Responding to both traditional and modern tastes there are simple instructions for making a drying box (little does he know it but, this is at the top of my husbands to-do list!) which can be used to dry beef into South African Biltong or American Jerky. Hot on the heels of drying is smoking – with further instructions to build both cold and hot smokers (safety precautions included!). Salmon, kippers, bacon, poultry, game and even eggs and seafood. Once the basic principals are mastered, drying and smoking is limited only by imagination.



As I write this review my kitchen is awash with the eclectic colours of foods in various stages of preservation. Segments of fragrant candied orange await their molten chocolate dip – what a luxurious treat to accompany strong espresso; a garland of red Basque chillies hang from a hook and several cuts of beef idle their days as they mature into Bresaola – a soft, salted and air-dried beef eaten raw. (The original and best examples hail from the Valtellina mountains on the borders of Italy and Switzerland. A classic Italian starter served cut into thin, succulent, almost translucent ruby-red slices and served with olive oil, lemon juice and parmesan), and Corned Beef which, incidentally is not a South American processed commodity:

“The nomenclature of salted beef products is a food editor’s nightmare. When Americans refer to ‘corned beef ’, they usually mean what the British would describe as ‘salt beef ‘, namely whole cuts of cured meat. Meanwhile, when the Brits talk about ‘corned beef ‘, they mean highly processed South American beef sold in cans.”





It is therefore, salted beef reposing in my refrigerator, the ‘corn’ referring to the nuggets or ‘corns’ of salt used in this traditional process. Once cooked, this beef is amazingly tender and Nick and Johnny provide instructions for a ‘Paddy’s Day’ dinner accompanying corned beef with cabbage and tiny onions.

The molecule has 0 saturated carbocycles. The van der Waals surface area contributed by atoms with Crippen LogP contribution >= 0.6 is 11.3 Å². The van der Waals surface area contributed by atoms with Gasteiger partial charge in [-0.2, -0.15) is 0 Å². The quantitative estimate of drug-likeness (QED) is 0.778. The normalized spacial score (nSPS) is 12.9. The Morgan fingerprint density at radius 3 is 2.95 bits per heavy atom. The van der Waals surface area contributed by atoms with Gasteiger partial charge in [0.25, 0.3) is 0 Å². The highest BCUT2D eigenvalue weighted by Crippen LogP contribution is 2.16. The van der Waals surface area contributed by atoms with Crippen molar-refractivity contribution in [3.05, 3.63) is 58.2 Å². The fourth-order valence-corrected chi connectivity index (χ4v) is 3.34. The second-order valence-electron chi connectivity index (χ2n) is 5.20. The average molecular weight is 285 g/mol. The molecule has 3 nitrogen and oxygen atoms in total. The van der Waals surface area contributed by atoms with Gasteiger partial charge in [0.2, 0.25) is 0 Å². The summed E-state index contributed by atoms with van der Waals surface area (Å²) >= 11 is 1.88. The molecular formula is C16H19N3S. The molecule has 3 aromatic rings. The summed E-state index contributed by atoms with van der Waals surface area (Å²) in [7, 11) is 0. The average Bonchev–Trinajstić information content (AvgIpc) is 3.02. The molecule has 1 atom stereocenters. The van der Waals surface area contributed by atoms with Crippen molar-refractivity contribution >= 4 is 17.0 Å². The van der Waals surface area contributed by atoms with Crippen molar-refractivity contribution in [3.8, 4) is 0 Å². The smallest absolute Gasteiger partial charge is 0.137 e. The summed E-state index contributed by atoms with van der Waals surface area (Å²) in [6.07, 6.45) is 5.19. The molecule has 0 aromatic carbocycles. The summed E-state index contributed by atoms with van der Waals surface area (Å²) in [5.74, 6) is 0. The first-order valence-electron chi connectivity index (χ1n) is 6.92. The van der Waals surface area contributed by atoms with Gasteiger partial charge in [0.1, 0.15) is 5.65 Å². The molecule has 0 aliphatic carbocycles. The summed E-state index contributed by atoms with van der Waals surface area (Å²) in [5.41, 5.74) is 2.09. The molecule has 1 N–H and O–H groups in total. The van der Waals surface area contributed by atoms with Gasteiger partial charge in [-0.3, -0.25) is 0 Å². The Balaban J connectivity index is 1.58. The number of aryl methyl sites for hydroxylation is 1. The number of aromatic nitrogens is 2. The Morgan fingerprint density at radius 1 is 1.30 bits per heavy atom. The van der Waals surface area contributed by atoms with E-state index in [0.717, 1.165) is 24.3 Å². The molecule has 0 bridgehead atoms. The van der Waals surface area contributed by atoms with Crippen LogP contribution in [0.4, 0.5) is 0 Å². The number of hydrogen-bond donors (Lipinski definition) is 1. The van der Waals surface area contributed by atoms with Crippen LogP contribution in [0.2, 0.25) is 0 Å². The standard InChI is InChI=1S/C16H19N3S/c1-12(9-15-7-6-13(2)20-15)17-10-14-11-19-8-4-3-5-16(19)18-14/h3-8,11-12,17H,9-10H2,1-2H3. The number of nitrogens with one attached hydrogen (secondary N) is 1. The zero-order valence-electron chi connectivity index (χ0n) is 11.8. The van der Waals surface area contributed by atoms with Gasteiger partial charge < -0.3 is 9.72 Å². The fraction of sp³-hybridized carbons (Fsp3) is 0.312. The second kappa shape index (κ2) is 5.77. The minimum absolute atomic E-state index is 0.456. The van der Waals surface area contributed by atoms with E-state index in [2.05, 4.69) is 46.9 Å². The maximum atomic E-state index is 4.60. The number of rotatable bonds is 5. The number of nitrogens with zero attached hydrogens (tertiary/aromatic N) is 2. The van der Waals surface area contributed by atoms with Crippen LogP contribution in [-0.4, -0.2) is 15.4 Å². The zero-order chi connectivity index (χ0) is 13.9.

These culinary exploits don’t cease here. I am strongly tempted to turn my hand to sausage making, which up until now I have resisted because of the amount of specialist equipment required. Yes, these tools will be required should you decide on a larger scale of production, but to test the water "The Duo" suggest an attachment to a food processor and failing this a sturdy piping bag - et voila, sausages for lunch and supper. Recipes include both fresh and preserved sausages such as Salami and French-Style Garlic, but simply offered to illustrate how easy it is to devise your own.



Preserved is packed with oodles of delicious temptations – the perfect recipes for Smoked Bacon, Smoked Eggs, Tomato Ketchup, Corn Relish, Piccalilli, Pickled Roasted Peppers and a host of flavoured oils and vinegars , which without any hint of artificial additives makes for safer, tastier food and you know exactly what’s in it all.



I share a selection of recipes from Preserved which I hope will entice you to dabble in this rewarding culinary art :




It is with thanks to Kyle Cathie Ltd. for their permission to reproduce recipes, photographs and quotations from

Preserved by Nick Sandler and Johnny Acton.



Published by Kyle Cathie Ltd., price GBP 14.99

Photography by Peter Cassidy